Most financial firms will complete in-kind security transfers to a registered charity on a complimentary basis (with no fees or commissions). If you are planning to sell some stocks, and if you are also planning to make donations, it makes sense to consider contributing shares in-kind to your favourite charity. It is important to note that certain other types of property can be donated to charity and have the same tax preferred treatment. It is best to check with your tax advisor and portfolio manager prior to making the donation.
Leaving your RRSP or RRIF to charity
Couples have the ability to name each other the beneficiary on their Registered Retirement Savings Plans (RRSP) and Registered Retirement Income Funds (RRIF). One of the main benefits of this is on the first passing, the RRSP or RRIF can be rolled into the surviving spouse’s registered account on a tax deferred basis.
For singles and surviving spouses, planning your estate to avoid a large tax bill becomes more challenging. Naming the beneficiaries of your RRSP and RRIF accounts should involve some strategy and should be integrated into your overall estate plan.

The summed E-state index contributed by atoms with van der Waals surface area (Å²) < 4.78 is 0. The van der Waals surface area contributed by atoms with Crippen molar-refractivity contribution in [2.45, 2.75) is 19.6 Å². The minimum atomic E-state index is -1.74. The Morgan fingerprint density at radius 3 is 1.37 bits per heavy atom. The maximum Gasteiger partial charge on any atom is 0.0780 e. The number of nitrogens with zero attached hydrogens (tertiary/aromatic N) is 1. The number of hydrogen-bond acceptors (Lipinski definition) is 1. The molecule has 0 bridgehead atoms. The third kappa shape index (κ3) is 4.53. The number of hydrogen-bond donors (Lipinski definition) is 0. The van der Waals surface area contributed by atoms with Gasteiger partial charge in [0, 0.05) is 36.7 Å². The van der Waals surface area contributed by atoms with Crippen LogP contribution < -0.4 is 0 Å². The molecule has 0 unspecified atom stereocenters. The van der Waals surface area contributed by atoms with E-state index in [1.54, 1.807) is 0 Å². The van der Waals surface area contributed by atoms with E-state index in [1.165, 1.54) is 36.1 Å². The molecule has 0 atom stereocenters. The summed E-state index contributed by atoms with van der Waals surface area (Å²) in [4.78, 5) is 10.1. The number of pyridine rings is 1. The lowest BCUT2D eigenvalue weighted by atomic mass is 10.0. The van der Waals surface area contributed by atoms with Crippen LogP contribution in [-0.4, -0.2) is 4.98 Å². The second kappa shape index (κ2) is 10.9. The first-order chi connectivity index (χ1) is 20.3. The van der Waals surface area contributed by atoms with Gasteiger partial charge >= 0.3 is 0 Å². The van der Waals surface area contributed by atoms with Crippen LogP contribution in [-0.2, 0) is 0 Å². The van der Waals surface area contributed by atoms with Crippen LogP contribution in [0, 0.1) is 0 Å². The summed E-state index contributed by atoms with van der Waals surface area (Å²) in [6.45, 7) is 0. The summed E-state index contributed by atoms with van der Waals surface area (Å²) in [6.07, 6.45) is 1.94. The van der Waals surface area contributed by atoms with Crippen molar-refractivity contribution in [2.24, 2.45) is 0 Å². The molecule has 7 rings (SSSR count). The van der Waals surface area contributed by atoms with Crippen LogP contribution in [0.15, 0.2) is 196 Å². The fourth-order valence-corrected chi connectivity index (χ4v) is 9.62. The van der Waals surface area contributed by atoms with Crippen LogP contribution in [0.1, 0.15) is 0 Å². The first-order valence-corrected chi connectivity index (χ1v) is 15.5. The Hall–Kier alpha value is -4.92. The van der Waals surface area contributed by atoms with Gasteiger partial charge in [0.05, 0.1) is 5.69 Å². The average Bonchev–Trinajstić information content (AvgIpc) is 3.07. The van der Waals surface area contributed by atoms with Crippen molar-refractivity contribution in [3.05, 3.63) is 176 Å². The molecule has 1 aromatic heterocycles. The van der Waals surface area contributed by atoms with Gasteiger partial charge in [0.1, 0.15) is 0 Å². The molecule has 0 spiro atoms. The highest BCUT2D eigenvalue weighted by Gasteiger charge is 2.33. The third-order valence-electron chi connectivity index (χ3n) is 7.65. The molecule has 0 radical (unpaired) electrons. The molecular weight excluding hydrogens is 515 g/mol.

If you have charitable intentions, then your RRSP and RRIF accounts can be a source of funds for this purpose. One way to avoid paying Canada Revenue Agency nearly half of your registered account is to gift your RRSP or RRIF to charity.
We will use Mr. Wilson as an example, with $1,000,000 in his RRIF account. If Mr. Wilson were to name the estate as the beneficiary and pass away with other taxable income plus the RRIF, about $498,000 would be paid to Canada Revenue Agency and $14,000 in probate costs. The estate would net out $488,000.
If Mr. Wilson instead chose to name four charities as beneficiaries on his RRIF then the outcome would be considerably different. Each of the four charities would each receive a cheque for $250,000 and CRA would not receive any tax revenue with respect to the RRIF account.
Before implementing any strategy noted in our columns, we recommend that individuals consult with their professional advisers. As we mentioned in an earlier article, if you have made significant charitable donations then these are considered non-refundable tax credits. Your portfolio manager should be made aware of these to ensure that any adjustments to taxable income (i.e. registered account withdrawals) can be factored in prior to the end of the year.
Kevin Greenard CPA CA FMA CFP CIM is a portfolio manager and director of wealth management with The Greenard Group at Scotia Wealth Management in Victoria. His column appears every week at timescolonist.com. Call 250-389-2138.